Government advisers decided on the drastic action after concluding that happier pigs would also mean they were healthier and of better quality too.
Weiji, Suining, has since been dubbed China’s first pig village.
The 600 pigs are also given toys to play with and allowed to roam in the woods every day from 8am to 5pm, seven days a week.
Despite initial scepticism over the decision to move the pigs from their industrial pens to the £800 luxury villas, agricultural officer Hu Juchun believes it has now been justified.
‘A good environment will leave pigs in a good mood and keep them healthy, and its therefore logical that the pork will be better,’ he said.
‘As well as better pork we are getting income from tourists who come to see the pig village, and in any case pigs are clever animals – it is not kind to keep them in a small pen all their lives.’
Hu added that there were now plans to open up a further 2,500 more villas across the 2,000 hectares of woodland available.
A British man who discovered an entire dishcloth inside a Farm Foods pie has given a crusty reception to the company’s offer of compensation.
Leigh Sylvester had eaten a quarter of the minced beef and onion pie before he discovered the mangled blue and white surprise.
“It was revolting,” said his wife Vicky. “It has put the whole family off meat pies for life.”
She bought the offending item in a pack of four from the freezer cabinet at Farm Foods in Wolverton. But when she complained the company sent her a voucher for just £20 – to spend at Farm Foods.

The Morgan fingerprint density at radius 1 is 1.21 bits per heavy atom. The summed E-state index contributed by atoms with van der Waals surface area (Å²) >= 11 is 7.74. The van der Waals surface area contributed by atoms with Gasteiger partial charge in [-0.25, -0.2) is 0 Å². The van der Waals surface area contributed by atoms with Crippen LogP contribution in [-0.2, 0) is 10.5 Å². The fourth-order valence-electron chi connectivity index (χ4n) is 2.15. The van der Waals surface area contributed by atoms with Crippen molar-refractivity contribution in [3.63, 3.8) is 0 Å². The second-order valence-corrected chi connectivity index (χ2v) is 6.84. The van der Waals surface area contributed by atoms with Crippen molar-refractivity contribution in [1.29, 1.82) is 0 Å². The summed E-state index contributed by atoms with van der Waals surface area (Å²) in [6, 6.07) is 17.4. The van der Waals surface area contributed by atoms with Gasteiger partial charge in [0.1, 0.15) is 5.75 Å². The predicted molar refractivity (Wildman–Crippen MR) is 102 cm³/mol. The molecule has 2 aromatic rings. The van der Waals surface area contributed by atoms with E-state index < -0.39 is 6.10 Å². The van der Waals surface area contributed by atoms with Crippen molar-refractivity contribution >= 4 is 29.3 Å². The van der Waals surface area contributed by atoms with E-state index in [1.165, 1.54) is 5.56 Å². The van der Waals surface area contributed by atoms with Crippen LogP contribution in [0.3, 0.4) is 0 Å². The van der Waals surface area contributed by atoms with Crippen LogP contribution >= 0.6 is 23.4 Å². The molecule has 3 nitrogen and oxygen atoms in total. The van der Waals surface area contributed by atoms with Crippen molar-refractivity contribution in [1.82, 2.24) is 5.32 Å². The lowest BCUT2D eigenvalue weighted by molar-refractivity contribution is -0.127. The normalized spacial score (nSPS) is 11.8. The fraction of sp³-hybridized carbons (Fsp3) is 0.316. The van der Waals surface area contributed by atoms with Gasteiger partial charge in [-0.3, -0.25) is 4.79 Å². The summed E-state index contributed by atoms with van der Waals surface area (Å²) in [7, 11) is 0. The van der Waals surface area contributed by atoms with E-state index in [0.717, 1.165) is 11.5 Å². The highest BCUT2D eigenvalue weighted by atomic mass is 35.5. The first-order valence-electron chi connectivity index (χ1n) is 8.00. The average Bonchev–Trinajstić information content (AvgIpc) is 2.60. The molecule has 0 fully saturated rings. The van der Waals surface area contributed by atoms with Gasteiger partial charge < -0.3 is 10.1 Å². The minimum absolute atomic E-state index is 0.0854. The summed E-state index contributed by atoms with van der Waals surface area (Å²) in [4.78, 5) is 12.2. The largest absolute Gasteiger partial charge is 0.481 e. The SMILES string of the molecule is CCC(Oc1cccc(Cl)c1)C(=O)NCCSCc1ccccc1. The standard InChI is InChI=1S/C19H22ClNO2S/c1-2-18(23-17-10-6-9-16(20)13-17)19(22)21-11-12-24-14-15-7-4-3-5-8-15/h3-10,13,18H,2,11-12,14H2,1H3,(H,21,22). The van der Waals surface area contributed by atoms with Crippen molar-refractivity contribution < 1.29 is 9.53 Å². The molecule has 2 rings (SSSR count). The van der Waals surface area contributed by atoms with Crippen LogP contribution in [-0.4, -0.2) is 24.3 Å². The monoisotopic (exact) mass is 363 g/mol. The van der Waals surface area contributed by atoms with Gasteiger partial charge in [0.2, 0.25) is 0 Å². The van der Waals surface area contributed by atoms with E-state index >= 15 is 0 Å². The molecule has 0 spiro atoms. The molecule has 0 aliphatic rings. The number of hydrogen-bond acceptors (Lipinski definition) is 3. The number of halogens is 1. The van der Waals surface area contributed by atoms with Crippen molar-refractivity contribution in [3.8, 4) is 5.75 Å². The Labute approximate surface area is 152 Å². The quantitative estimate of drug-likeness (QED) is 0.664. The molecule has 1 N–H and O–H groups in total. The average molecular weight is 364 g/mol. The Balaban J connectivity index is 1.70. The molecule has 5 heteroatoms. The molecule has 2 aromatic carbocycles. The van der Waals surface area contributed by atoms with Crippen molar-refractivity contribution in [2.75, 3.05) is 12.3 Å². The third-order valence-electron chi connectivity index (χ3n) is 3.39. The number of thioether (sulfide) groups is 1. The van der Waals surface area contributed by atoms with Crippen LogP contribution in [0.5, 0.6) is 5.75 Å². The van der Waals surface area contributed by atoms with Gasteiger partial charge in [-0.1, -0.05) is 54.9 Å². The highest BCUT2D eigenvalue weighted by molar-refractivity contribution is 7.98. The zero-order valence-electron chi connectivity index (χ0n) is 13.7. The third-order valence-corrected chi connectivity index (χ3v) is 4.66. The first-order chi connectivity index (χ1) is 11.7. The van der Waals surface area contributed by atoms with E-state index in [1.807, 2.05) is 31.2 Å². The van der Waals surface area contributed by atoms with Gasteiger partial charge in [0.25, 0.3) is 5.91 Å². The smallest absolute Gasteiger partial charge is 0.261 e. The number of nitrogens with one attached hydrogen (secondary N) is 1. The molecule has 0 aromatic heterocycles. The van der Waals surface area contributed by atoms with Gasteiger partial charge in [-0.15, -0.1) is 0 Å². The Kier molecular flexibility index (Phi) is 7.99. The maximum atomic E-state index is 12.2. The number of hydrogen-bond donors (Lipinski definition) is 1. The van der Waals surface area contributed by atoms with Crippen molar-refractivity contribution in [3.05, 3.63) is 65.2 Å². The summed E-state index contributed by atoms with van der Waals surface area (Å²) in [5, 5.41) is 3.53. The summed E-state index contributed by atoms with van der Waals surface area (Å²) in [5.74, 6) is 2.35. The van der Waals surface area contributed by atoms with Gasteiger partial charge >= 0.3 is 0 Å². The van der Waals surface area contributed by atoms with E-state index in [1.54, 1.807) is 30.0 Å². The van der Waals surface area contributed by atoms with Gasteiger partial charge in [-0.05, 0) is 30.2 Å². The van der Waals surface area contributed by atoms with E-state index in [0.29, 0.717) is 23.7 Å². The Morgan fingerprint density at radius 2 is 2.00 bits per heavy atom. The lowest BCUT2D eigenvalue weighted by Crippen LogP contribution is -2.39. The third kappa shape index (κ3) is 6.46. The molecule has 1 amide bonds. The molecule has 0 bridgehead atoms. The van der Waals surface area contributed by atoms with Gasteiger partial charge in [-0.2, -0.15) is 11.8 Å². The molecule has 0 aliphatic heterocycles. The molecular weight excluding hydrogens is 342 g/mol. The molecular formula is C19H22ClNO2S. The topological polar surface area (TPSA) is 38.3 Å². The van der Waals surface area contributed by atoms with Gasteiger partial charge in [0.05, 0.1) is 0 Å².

“I don’t think I’ll be using it. I certainly won’t be buying more pies,” she said.
Vicky had cooked all four pies and served them up with chips and beans for dinner for Leigh and their two sons.
“I couldn’t believe my eyes when Leigh suddenly found the dishcloth inside his. I know he likes something to wash his dinner down, but this was crazy.
“And the worst thing of all is that we don’t know what the cloth had been used for before it got inside the pie. We dread to think where it had been.”
A spokesman for Farm Foods this week confirmed the Sylvester’s complaint had been received.
“We have passed the details onto FreshPack, who manufacture the pies,” she said. Asked whether the £20 voucher was fair compensation she said: “I cannot comment on that.”
Levi Cole from Oregon teaches a class on how to raise and butcher rabbits. He said that 23 rabbits were stolen from his property.
Cole, who is a farmer and instructor for the Portland Meat Collective said the rabbits were taken from his property on Saturday, the day before a planned class on raising, slaughtering and food preparation of rabbits.
Cole said the that thieves left nine nursing baby rabbits behind and the young rabbits died on Sunday as he was unable to find a foster animal.
He says he believes that the incident was a politically-motivated theft.
Camas Davis, the owner of the Portland Meat Collective, said that the theft was a first for the group.
“We get an occasional comment on the Web site, some people who are angry at our existence,” she told the newspaper.
“Something like that is not about a dialogue at all; it’s the opposite,” she said. “I don’t want involvement with the Portland Meat Collective to mean your animals are in danger of being stolen.”
Cole said police are investigating the theft.